Sunday, October 01, 2006

Residents trying to stop Examiner delivery

Maybe the Examiner chain of free dailies ought to re-examine its business model. The model stated that the paper would be delivered to upscale, affluent families at no charge -- and once those residents began reading the Examiner, the paper could have its circulation audited and then use those audits to bring in national advertising.

That was the business model the brothers Ryan and Scott McKibbin trumpheted relentlessly in 2004 and 2005 after Colorado billionaire Phil Anschutz began the Examiner chain.

But now the alternative weekly City Paper in Balitimore reports that residents don't want the Examiner delivered to their driveways. Piles of the unread newspapers are creating an mess and people worry that they might signal to a burglar than a home is unoccupied.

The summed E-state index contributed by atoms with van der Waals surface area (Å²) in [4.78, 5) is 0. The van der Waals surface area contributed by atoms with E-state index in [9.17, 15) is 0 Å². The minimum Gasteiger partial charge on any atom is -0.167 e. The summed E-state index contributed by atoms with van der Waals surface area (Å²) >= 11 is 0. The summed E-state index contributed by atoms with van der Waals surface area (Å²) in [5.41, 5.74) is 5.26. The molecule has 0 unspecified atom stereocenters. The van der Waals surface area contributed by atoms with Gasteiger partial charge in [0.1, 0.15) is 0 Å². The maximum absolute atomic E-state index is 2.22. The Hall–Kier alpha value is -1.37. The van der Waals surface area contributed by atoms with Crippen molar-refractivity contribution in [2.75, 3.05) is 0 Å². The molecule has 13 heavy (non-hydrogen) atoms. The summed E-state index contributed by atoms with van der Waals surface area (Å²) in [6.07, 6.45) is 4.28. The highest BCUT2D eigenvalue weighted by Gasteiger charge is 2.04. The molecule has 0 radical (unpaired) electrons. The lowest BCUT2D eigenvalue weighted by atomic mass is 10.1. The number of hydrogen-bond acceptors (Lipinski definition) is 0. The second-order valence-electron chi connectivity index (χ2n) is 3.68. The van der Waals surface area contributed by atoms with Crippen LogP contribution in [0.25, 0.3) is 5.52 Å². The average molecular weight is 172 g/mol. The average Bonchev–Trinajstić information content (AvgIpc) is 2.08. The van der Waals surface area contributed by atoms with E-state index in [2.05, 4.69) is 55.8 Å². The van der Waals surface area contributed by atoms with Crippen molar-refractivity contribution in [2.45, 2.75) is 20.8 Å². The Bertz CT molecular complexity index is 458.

It's gotten so bad that one man who says his daughter slipped and fell on an Examiner while walking school is now printing signs to tell Examiner drivers not to deliver. He is passing them out free to anyone who wants them (see photos).

"One of the most difficult things we encountered -- and this has happened in San Francisco and D.C. -- is getting stops stopped," circulation vp Michael Phelps told CityPaper. "Part of the problem, he says, is carrier turnover; another is that some carriers are delivering the papers in the dark."